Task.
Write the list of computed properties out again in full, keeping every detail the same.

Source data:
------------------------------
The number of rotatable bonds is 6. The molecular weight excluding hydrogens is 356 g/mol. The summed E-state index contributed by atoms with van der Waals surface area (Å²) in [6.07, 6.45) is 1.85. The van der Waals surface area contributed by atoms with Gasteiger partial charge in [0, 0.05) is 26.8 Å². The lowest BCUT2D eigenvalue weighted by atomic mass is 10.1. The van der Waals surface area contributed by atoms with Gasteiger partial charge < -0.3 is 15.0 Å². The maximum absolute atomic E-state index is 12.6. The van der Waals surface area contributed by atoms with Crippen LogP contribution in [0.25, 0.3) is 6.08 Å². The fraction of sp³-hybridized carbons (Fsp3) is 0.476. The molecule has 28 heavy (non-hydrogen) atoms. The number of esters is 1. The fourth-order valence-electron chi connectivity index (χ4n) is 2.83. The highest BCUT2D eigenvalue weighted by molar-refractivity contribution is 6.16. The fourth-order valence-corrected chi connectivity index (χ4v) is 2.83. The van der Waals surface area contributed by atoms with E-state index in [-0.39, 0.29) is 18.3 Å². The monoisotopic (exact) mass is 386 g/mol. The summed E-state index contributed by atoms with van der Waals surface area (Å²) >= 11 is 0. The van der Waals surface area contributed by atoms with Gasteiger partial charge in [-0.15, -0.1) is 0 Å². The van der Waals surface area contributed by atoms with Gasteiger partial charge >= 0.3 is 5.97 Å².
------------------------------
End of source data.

The number of rotatable bonds is 6. The molecular weight excluding hydrogens is 356 g/mol. The summed E-state index contributed by atoms with van der Waals surface area (Å²) in [6.07, 6.45) is 1.85. The van der Waals surface area contributed by atoms with Gasteiger partial charge in [0, 0.05) is 26.8 Å². The lowest BCUT2D eigenvalue weighted by atomic mass is 10.1. The van der Waals surface area contributed by atoms with Gasteiger partial charge < -0.3 is 15.0 Å². The maximum absolute atomic E-state index is 12.6. The van der Waals surface area contributed by atoms with Crippen LogP contribution in [0.25, 0.3) is 6.08 Å². The fraction of sp³-hybridized carbons (Fsp3) is 0.476. The molecule has 28 heavy (non-hydrogen) atoms. The number of esters is 1. The fourth-order valence-electron chi connectivity index (χ4n) is 2.83. The highest BCUT2D eigenvalue weighted by molar-refractivity contribution is 6.16. The fourth-order valence-corrected chi connectivity index (χ4v) is 2.83. The van der Waals surface area contributed by atoms with E-state index in [-0.39, 0.29) is 18.3 Å². The monoisotopic (exact) mass is 386 g/mol. The summed E-state index contributed by atoms with van der Waals surface area (Å²) >= 11 is 0. The van der Waals surface area contributed by atoms with Gasteiger partial charge in [-0.15, -0.1) is 0 Å². The van der Waals surface area contributed by atoms with Gasteiger partial charge >= 0.3 is 5.97 Å².